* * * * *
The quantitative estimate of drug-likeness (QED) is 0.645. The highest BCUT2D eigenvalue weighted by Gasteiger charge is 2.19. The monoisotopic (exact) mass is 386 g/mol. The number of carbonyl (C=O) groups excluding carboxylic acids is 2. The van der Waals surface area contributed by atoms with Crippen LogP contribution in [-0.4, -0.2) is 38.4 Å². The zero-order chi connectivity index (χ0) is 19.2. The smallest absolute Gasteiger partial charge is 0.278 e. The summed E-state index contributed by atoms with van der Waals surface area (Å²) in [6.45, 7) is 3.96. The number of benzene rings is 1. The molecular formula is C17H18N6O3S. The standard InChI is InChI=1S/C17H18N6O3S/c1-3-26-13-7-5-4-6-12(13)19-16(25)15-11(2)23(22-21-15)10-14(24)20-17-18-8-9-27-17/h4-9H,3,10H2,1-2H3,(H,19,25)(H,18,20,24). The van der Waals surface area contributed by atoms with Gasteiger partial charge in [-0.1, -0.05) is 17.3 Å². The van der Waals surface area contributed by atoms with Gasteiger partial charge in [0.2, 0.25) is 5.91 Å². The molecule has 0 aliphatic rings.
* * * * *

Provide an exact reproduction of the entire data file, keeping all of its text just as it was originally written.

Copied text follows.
The quantitative estimate of drug-likeness (QED) is 0.645. The highest BCUT2D eigenvalue weighted by Gasteiger charge is 2.19. The monoisotopic (exact) mass is 386 g/mol. The number of carbonyl (C=O) groups excluding carboxylic acids is 2. The van der Waals surface area contributed by atoms with Crippen LogP contribution in [-0.4, -0.2) is 38.4 Å². The zero-order chi connectivity index (χ0) is 19.2. The smallest absolute Gasteiger partial charge is 0.278 e. The summed E-state index contributed by atoms with van der Waals surface area (Å²) in [6.45, 7) is 3.96. The number of benzene rings is 1. The molecular formula is C17H18N6O3S. The standard InChI is InChI=1S/C17H18N6O3S/c1-3-26-13-7-5-4-6-12(13)19-16(25)15-11(2)23(22-21-15)10-14(24)20-17-18-8-9-27-17/h4-9H,3,10H2,1-2H3,(H,19,25)(H,18,20,24). The van der Waals surface area contributed by atoms with Gasteiger partial charge in [-0.1, -0.05) is 17.3 Å². The van der Waals surface area contributed by atoms with Gasteiger partial charge in [0.2, 0.25) is 5.91 Å². The molecule has 0 aliphatic rings.